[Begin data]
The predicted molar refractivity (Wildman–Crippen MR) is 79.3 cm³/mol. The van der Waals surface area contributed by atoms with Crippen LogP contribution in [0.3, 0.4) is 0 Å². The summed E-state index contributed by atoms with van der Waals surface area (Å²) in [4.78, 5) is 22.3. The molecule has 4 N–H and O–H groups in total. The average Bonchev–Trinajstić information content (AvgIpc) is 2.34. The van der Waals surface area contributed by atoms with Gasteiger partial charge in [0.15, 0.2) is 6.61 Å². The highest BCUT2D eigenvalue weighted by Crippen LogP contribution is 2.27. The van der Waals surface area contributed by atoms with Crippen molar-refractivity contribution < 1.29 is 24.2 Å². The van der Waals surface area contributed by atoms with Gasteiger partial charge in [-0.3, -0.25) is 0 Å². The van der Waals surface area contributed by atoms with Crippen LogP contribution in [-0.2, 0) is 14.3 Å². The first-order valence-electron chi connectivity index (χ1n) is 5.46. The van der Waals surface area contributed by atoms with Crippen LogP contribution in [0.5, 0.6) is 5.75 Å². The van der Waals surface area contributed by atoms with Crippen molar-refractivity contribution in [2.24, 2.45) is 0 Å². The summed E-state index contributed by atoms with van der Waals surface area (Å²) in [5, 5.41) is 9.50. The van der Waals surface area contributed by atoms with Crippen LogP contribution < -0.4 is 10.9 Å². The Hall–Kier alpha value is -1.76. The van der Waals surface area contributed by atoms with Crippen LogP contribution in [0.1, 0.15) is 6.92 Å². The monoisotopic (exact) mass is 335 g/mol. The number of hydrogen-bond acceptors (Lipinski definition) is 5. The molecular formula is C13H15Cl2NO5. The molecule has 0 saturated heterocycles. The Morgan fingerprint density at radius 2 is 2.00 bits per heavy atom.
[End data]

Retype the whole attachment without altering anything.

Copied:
The predicted molar refractivity (Wildman–Crippen MR) is 79.3 cm³/mol. The van der Waals surface area contributed by atoms with Crippen LogP contribution in [0.3, 0.4) is 0 Å². The summed E-state index contributed by atoms with van der Waals surface area (Å²) in [4.78, 5) is 22.3. The molecule has 4 N–H and O–H groups in total. The average Bonchev–Trinajstić information content (AvgIpc) is 2.34. The van der Waals surface area contributed by atoms with Gasteiger partial charge in [0.15, 0.2) is 6.61 Å². The highest BCUT2D eigenvalue weighted by Crippen LogP contribution is 2.27. The van der Waals surface area contributed by atoms with Crippen molar-refractivity contribution < 1.29 is 24.2 Å². The van der Waals surface area contributed by atoms with Gasteiger partial charge in [-0.3, -0.25) is 0 Å². The van der Waals surface area contributed by atoms with Crippen LogP contribution in [-0.2, 0) is 14.3 Å². The first-order valence-electron chi connectivity index (χ1n) is 5.46. The van der Waals surface area contributed by atoms with Crippen LogP contribution in [0.5, 0.6) is 5.75 Å². The van der Waals surface area contributed by atoms with Crippen molar-refractivity contribution in [2.24, 2.45) is 0 Å². The summed E-state index contributed by atoms with van der Waals surface area (Å²) in [5, 5.41) is 9.50. The van der Waals surface area contributed by atoms with Crippen LogP contribution < -0.4 is 10.9 Å². The Hall–Kier alpha value is -1.76. The van der Waals surface area contributed by atoms with Crippen LogP contribution in [0.1, 0.15) is 6.92 Å². The monoisotopic (exact) mass is 335 g/mol. The number of hydrogen-bond acceptors (Lipinski definition) is 5. The molecular formula is C13H15Cl2NO5. The molecule has 0 saturated heterocycles. The Morgan fingerprint density at radius 2 is 2.00 bits per heavy atom.